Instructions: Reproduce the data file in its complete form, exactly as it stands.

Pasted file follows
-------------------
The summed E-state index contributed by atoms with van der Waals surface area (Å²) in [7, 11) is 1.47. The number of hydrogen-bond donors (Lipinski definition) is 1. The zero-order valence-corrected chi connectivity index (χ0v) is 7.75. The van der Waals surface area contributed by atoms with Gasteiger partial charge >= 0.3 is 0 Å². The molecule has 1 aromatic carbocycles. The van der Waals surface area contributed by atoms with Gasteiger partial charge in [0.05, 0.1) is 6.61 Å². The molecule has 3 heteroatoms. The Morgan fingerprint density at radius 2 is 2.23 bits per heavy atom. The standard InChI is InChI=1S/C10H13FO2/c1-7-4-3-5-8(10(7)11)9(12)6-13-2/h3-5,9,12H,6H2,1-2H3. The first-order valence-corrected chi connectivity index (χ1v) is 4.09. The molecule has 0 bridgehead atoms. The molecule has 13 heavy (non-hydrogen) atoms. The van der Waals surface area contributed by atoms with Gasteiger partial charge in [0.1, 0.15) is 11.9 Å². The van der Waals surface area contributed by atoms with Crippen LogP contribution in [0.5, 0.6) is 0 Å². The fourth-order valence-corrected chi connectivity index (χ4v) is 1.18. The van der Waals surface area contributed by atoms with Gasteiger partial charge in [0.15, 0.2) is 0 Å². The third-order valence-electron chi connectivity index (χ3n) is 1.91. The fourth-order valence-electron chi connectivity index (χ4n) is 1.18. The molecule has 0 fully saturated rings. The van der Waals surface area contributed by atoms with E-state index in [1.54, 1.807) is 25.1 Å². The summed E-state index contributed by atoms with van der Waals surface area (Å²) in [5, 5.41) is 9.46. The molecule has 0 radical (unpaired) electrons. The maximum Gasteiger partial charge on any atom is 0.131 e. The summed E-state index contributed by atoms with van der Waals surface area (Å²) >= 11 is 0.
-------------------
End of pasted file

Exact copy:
The summed E-state index contributed by atoms with van der Waals surface area (Å²) in [7, 11) is 1.47. The number of hydrogen-bond donors (Lipinski definition) is 1. The zero-order valence-corrected chi connectivity index (χ0v) is 7.75. The van der Waals surface area contributed by atoms with Gasteiger partial charge >= 0.3 is 0 Å². The molecule has 1 aromatic carbocycles. The van der Waals surface area contributed by atoms with Gasteiger partial charge in [0.05, 0.1) is 6.61 Å². The molecule has 3 heteroatoms. The Morgan fingerprint density at radius 2 is 2.23 bits per heavy atom. The standard InChI is InChI=1S/C10H13FO2/c1-7-4-3-5-8(10(7)11)9(12)6-13-2/h3-5,9,12H,6H2,1-2H3. The first-order valence-corrected chi connectivity index (χ1v) is 4.09. The molecule has 0 bridgehead atoms. The molecule has 13 heavy (non-hydrogen) atoms. The van der Waals surface area contributed by atoms with Gasteiger partial charge in [0.1, 0.15) is 11.9 Å². The van der Waals surface area contributed by atoms with Crippen LogP contribution in [0.5, 0.6) is 0 Å². The fourth-order valence-corrected chi connectivity index (χ4v) is 1.18. The van der Waals surface area contributed by atoms with Gasteiger partial charge in [0.15, 0.2) is 0 Å². The third-order valence-electron chi connectivity index (χ3n) is 1.91. The fourth-order valence-electron chi connectivity index (χ4n) is 1.18. The molecule has 0 fully saturated rings. The van der Waals surface area contributed by atoms with E-state index in [1.54, 1.807) is 25.1 Å². The summed E-state index contributed by atoms with van der Waals surface area (Å²) in [5, 5.41) is 9.46. The molecule has 0 radical (unpaired) electrons. The maximum Gasteiger partial charge on any atom is 0.131 e. The summed E-state index contributed by atoms with van der Waals surface area (Å²) >= 11 is 0.